Thursday, April 27, 2006

Hexcel Corporation annual report

Hexcel was mentioned in a March 11 comment about how Jim Kramer's Mad Money hysteria had infected me. I bought a modest amount of Hexcel(HXL) at the time that has been roughly stable. As a consequence I received HXL's annual report a few days ago and dove in to figure out what I had purchased. I know more than I did, but still not enough.

The CEO shareholder letter is either a compelling investment thesis or a masterful PR job. The letter outlines a company that makes a product, carbon fiber composites, that is seeing significant growth in applications as a strong and relatively lightweight replacement for metals used in commercial aircraft, military aircraft and equipment, wind power turbine blades, automobiles, and sports equipment. It's biggest segment is aircraft. As an example the letter states that "as the large commercial aircraft of today, averaging less that 12% of composites by weight, move in the next decade towards the 50% composite content of the Boeing 787, we expect to continue investing in growth". Given the current outlook for the cost of fuel, the move toward lighter materials seems inevitable.

As one of only two leading producers of carbon fiber composites today, HXL seems to be well positioned for strong performance and the CEO letter is extremely confident and enthusiastic. There is no mention of any challenges to their outlook. But what could go wrong for an investor? What are the issues?

1. The stock has appreciated 35% in the last twelve months, and by much more in the two years prior. Does the current value already reflect the potential described in the CEO letter?
2. We know that HXL has a competitive advantage in the production of carbon fiber today, but what are the barriers to entry in this industry and how long would it take other companies to ramp up and compete for this growth opportunity?
3. Why do brokerage and independent securities analysts in the aggregate have more sell and underperform ratings than buy ratings?
4. What, if any, is the significance of and impact of the fact that their private equity investors have either cashed out or are in the process of doing so.

And the envelopes please, one by one.

1. The company had a near death experience in 2001 and became highly leveraged with associated high capital costs after private equity investors came to the rescue. With a successful recovery and refinancing, it makes sense that the trajectory of the stock price would be high. If the CEO enthusiasm for much higher growth in revenues and earnings is on target a higher stock price should follow, but just decent earnings and revenue would likely leave the stock where it is at best.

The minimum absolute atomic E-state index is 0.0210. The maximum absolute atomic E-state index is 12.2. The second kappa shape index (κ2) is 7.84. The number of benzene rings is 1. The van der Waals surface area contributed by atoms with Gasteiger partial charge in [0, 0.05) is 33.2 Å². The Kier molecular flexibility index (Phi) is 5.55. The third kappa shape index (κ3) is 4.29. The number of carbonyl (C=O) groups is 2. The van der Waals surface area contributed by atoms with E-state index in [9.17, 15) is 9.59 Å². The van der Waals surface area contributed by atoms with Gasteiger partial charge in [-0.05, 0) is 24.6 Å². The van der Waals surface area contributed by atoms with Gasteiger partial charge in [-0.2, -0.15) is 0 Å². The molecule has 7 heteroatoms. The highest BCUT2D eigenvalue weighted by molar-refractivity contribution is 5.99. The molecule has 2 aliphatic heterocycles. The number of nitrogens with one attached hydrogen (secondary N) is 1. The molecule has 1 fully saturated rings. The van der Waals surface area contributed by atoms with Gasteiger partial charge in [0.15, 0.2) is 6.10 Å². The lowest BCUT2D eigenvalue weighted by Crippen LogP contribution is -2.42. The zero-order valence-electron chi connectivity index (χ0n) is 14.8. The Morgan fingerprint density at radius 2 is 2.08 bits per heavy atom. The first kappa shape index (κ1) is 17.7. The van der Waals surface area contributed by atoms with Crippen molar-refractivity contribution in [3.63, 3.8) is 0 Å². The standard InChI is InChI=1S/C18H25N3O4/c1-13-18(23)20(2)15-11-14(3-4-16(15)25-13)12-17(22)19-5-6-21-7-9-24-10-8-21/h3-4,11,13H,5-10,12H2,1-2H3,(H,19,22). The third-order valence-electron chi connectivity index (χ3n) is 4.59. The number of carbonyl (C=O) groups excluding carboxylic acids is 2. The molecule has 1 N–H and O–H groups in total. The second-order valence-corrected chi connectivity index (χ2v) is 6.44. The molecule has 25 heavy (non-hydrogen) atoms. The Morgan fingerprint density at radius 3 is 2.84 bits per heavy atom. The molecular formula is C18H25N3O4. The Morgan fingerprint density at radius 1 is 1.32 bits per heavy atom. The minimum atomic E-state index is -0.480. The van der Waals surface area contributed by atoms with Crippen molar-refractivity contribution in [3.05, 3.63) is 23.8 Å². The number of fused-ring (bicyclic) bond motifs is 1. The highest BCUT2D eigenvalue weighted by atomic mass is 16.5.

2. There is no discussion whatsoever of competition or market positioning in the entire annual report. I don't know and can't find in the few research reports that I have access to the answer to this important question.
3. Negative analyst ratings can be a double edged sword. If they are correct, we've been warned. If not, and the companies performance forces upgrades, that will be a catalyst for accelerated growth in stock price. One way or the other this will play out in the next 12 months.
4. The private equity investors came to the rescue in 2001 and again in 2003. They took a risk that the public markets and the bankers were not willing to take, and they have been rewarded in a big way. The top 50 shareholder list of HXL as of year end includes many experienced and savvy hedge fund investors. It will be interesting to see, on or around the May 15, the 13F public reporting that shows whether these investors have stayed around for the future potential or whether they have followed the private equity groups out. If they are still around, that's a good sign.

But one thing here is sort of interesting. The private equity investors filed their S-1(the filing that allows for share issuance to make their investment liquid) on February 28. The lead private investor, with more than 15% of the company, was Goldman Sachs. Jim Kramer pumped the stock big time in early March. As a former hedge fund manager who started his career at Goldman, Kramer is networked with everyone. The possible pressure from new stock issuance was coming and Kramer's mass market investors would generally not know. It doesn't quite look right on the surface, but Jim Kramer's integrity is absolutely crucial to his success. My conclusion---he really does believe in the HXL story.

Time will tell. If the CEO is right, if Kramer is right, and if their competitive advantage in this product is sustainable for 3-5 years, HXL is a bargain today. IF, IF, IF.


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